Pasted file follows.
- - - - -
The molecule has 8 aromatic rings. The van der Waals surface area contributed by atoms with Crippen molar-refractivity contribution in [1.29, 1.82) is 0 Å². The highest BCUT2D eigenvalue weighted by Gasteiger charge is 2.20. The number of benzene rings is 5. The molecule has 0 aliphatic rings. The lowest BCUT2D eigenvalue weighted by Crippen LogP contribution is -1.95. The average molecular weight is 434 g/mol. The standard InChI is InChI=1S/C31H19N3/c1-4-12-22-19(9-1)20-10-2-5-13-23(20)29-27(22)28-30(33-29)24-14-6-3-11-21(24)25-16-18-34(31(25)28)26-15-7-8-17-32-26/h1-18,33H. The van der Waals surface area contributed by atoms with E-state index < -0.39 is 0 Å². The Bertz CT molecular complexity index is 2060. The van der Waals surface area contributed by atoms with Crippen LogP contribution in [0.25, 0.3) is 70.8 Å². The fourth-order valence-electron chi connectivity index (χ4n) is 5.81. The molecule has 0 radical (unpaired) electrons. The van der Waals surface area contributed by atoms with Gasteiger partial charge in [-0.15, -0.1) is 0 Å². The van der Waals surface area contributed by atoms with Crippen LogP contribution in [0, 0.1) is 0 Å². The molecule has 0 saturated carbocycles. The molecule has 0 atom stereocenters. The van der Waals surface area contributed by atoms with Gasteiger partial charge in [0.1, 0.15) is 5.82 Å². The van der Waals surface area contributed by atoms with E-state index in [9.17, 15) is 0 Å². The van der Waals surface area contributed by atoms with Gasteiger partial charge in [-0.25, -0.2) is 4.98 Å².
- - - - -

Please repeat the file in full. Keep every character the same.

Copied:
The molecule has 8 aromatic rings. The van der Waals surface area contributed by atoms with Crippen molar-refractivity contribution in [1.29, 1.82) is 0 Å². The highest BCUT2D eigenvalue weighted by Gasteiger charge is 2.20. The number of benzene rings is 5. The molecule has 0 aliphatic rings. The lowest BCUT2D eigenvalue weighted by Crippen LogP contribution is -1.95. The average molecular weight is 434 g/mol. The standard InChI is InChI=1S/C31H19N3/c1-4-12-22-19(9-1)20-10-2-5-13-23(20)29-27(22)28-30(33-29)24-14-6-3-11-21(24)25-16-18-34(31(25)28)26-15-7-8-17-32-26/h1-18,33H. The van der Waals surface area contributed by atoms with E-state index < -0.39 is 0 Å². The Bertz CT molecular complexity index is 2060. The van der Waals surface area contributed by atoms with Crippen LogP contribution in [0.25, 0.3) is 70.8 Å². The fourth-order valence-electron chi connectivity index (χ4n) is 5.81. The molecule has 0 radical (unpaired) electrons. The van der Waals surface area contributed by atoms with Gasteiger partial charge in [-0.15, -0.1) is 0 Å². The van der Waals surface area contributed by atoms with Crippen LogP contribution in [0, 0.1) is 0 Å². The molecule has 0 saturated carbocycles. The molecule has 0 atom stereocenters. The van der Waals surface area contributed by atoms with Gasteiger partial charge in [0.1, 0.15) is 5.82 Å². The van der Waals surface area contributed by atoms with E-state index in [9.17, 15) is 0 Å². The van der Waals surface area contributed by atoms with Gasteiger partial charge in [-0.25, -0.2) is 4.98 Å².